Victor Davis Hanson // Private Papers
As I wrote not long ago, I think we can expect a big boom of pent-up demand coming that will result in 5 percent or so of annualized GDP growth, maybe as early in late second or third quarter of 2021 lasting until mid-year next year but accompanied by inflation reaching 4-6 percent. And then at some point, depending on whether the Biden huge tax hike, green deals, and new regulations are in effect, a much higher inflation, slower growth, and recessionary trends in late 2022 or early 2023. So growth/boom/inflation/stagflation/recession?
You say, “So what? That’s the natural order of things”. Perhaps. But an entire generation has come of age without knowledge of anything but de facto zero interest, and little or no inflation, and plentiful jobs. I can attest from 1978-84, that inflation, recession, and unemployment can all exist at the same time. I can remember feeling lucky to have a farm production credit loan at 9% and knowing “delighted” friends who bought homes in 1981 at 10% and a family member who bought a car at 18% and felt he got a good rate. So buckle up…
The general consumer price index went up in March at .6 percent, in just 30 days (if that were to continue, we would have an annualized rate of over 7 percent.) But what really counts are life’s vitals like increases in gasoline (out here it’s up $1 dollar a gallon since the new year), and natural gas heating (5 percent rise). But these measurements lag. Housing has gone up about 20 percent here in California, at least new housing that depends on sky-high lumber.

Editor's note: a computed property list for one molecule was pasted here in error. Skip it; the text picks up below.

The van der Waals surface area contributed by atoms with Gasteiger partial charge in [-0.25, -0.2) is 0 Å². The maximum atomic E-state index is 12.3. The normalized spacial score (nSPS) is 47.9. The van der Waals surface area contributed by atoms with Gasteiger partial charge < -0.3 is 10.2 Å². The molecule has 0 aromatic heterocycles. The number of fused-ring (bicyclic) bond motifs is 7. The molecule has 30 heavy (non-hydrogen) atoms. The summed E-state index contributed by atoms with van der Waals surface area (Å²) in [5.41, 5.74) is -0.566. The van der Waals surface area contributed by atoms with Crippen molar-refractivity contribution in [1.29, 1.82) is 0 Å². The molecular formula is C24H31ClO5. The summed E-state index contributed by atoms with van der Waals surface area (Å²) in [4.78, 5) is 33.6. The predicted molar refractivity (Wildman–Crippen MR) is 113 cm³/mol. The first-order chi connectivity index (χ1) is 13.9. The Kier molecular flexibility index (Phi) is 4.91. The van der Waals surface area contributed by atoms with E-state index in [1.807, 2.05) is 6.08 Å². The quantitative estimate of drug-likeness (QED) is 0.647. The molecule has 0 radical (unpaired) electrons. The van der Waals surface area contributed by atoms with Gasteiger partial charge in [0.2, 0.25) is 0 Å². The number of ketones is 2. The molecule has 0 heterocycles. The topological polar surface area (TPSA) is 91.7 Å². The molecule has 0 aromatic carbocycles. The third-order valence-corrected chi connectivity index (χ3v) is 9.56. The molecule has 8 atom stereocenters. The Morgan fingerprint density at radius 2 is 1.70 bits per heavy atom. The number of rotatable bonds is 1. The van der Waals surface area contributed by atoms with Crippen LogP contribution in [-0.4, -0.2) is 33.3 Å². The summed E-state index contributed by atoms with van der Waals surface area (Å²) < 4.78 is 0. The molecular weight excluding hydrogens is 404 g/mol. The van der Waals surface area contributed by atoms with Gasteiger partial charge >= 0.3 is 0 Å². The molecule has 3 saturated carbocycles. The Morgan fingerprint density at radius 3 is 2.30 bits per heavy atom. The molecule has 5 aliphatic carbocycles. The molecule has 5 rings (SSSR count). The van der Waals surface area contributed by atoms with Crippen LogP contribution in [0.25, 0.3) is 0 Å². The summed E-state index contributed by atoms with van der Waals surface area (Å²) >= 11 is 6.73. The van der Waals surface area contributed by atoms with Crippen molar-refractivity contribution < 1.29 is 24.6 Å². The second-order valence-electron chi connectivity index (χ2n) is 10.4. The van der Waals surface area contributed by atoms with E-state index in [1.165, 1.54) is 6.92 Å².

So I drove into town again yesterday and did the following: bought gas at $3.97 a gallon; went to Home Depot: there I was stunned to see 4×8 one-inch plywood at over $100 a sheet and 1/2 inch over $60 (a year ago they were a quarter that or less). I wanted to buy a cheap ratchet set: all sold out, as many things in the tool departments were. All the lumber was either picked over, or so expensive to be left alone (e.g., redwood 2/4s) or sold out, as paradoxical as that seemed. A family member is looking at a new house. The price from a year ago has gone up by a third. Propane has soared too.
Labor is short; “now hiring” or “workers wanted” signs are common. In sum, millions, with stimulus money, are re-emerging from their cocoons—rediscovering the joys of eating out, traveling, going somewhere/anywhere, driving longer than to the supermarket and back, and eager to buy a car or truck, remodel, fix up something—as the somnolent economy retools to accommodate them, but in apprehension faces higher taxes and more regulations. And the Biden response: print more money, dream up more unproductive woke “investment” and run up bigger deficits as if we were back in March 2020 in need of stimuli.